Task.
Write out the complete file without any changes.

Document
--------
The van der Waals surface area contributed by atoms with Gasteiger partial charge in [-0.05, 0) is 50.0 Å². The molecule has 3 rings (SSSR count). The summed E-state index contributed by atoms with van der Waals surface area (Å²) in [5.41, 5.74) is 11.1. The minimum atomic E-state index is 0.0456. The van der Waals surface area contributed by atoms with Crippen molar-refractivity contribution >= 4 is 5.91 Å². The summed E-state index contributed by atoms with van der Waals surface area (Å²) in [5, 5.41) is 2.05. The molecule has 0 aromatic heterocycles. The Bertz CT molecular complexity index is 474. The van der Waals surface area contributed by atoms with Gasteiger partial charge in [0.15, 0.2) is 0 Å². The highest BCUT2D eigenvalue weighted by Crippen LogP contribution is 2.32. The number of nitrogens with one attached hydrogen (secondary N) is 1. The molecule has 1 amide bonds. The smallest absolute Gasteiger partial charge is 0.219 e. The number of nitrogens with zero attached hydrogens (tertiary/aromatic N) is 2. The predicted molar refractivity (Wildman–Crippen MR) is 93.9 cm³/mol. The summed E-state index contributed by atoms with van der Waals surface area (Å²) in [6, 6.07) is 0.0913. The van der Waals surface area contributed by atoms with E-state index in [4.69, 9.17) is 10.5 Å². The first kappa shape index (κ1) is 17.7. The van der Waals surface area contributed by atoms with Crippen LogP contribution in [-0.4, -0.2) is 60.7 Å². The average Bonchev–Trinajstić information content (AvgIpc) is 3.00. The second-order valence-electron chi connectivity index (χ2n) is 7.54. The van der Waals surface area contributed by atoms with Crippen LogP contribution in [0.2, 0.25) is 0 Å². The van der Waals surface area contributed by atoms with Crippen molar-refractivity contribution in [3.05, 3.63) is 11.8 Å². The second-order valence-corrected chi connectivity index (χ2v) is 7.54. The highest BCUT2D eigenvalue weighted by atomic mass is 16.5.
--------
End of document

The van der Waals surface area contributed by atoms with Gasteiger partial charge in [-0.05, 0) is 50.0 Å². The molecule has 3 rings (SSSR count). The summed E-state index contributed by atoms with van der Waals surface area (Å²) in [5.41, 5.74) is 11.1. The minimum atomic E-state index is 0.0456. The van der Waals surface area contributed by atoms with Crippen molar-refractivity contribution >= 4 is 5.91 Å². The summed E-state index contributed by atoms with van der Waals surface area (Å²) in [5, 5.41) is 2.05. The molecule has 0 aromatic heterocycles. The Bertz CT molecular complexity index is 474. The van der Waals surface area contributed by atoms with Gasteiger partial charge in [0.15, 0.2) is 0 Å². The highest BCUT2D eigenvalue weighted by Crippen LogP contribution is 2.32. The number of nitrogens with one attached hydrogen (secondary N) is 1. The molecule has 1 amide bonds. The smallest absolute Gasteiger partial charge is 0.219 e. The number of nitrogens with zero attached hydrogens (tertiary/aromatic N) is 2. The predicted molar refractivity (Wildman–Crippen MR) is 93.9 cm³/mol. The summed E-state index contributed by atoms with van der Waals surface area (Å²) in [6, 6.07) is 0.0913. The van der Waals surface area contributed by atoms with E-state index in [4.69, 9.17) is 10.5 Å². The first kappa shape index (κ1) is 17.7. The van der Waals surface area contributed by atoms with Crippen LogP contribution in [-0.4, -0.2) is 60.7 Å². The average Bonchev–Trinajstić information content (AvgIpc) is 3.00. The second-order valence-electron chi connectivity index (χ2n) is 7.54. The van der Waals surface area contributed by atoms with Crippen LogP contribution in [0.2, 0.25) is 0 Å². The van der Waals surface area contributed by atoms with Crippen molar-refractivity contribution in [3.05, 3.63) is 11.8 Å². The second-order valence-corrected chi connectivity index (χ2v) is 7.54. The highest BCUT2D eigenvalue weighted by atomic mass is 16.5.